Q: How long does it take to learn how to do this?
A. I’d have to say that I’m still learning. And I look forward to challenges. If I had a nickel for every time I’ve heard somebody say, ‘I’m going to have the weirdest feet you’ve ever seen,’ it’s like, ‘Bring it on.’
Q. The way the custom boot works — do you come in, have your foot traced, and you actually get the boot made to your specifications?
A. Yeah. That’s the only way that we offer a 100% satisfaction guarantee.
Q. What do you think it is that makes these boots so legendary?
A. I think it’s just that we’ve been around long enough. We’ve never changed anything, we’ve never tried to follow suit.
Q. Do you get people dropping in unannounced because they’re on a pilgrimage?
A. Yup, yup. I’ve had somebody come in, actually, for a final tracing from as far away as Tasmania, which is impressive. I mean, that humbles me, to have someone fly 30 hours to have a boot built. When we build a boot, we build it to within 2 millimeters of a person’s foot shape. That relates to almost a five-pound weight gain or loss in an 18-month period.
Q. How many pairs of boots do you figure you’ve put together in your lifetime?
A. I’d have to say that my average, when I was doing solo, was 200 pair a year. When I started in here, we had a six-person workforce in the family, so we cranked out a lot more boots. We were getting up to, maybe, 800 pair a year, and as everybody passed on and moved on, it got slower. I’m glad I grew up European. I’ve always lived inside my means. Slow and steady, that’s what it is. What’s different in my perception of being the owner of the business: I’ve always considered myself to be the curator. The business has always been my partner. You’re always putting stuff back into the business to try to keep it viable.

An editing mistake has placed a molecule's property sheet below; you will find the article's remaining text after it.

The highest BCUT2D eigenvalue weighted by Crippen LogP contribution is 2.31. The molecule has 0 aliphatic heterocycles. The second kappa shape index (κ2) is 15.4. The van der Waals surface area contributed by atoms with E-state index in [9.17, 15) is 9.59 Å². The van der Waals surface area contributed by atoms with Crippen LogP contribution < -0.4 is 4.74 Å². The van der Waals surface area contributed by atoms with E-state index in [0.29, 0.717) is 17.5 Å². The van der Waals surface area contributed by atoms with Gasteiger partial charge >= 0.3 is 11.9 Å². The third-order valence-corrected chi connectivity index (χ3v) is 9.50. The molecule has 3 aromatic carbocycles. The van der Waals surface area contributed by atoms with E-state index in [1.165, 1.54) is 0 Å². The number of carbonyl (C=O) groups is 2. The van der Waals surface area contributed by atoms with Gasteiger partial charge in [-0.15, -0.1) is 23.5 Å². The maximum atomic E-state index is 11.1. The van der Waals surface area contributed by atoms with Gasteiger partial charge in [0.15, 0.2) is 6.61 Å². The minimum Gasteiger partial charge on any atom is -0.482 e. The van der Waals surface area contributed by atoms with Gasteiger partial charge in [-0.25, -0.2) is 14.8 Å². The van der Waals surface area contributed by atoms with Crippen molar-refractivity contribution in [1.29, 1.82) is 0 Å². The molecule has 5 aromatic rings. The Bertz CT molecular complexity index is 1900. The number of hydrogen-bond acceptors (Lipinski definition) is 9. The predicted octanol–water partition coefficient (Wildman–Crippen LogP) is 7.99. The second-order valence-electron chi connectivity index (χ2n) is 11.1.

Q. Do you see yourself as a steward of the business, a steward of the craft, a steward of the family heritage?
A. The heritage, for the most part, and with that, it’s the craft, too.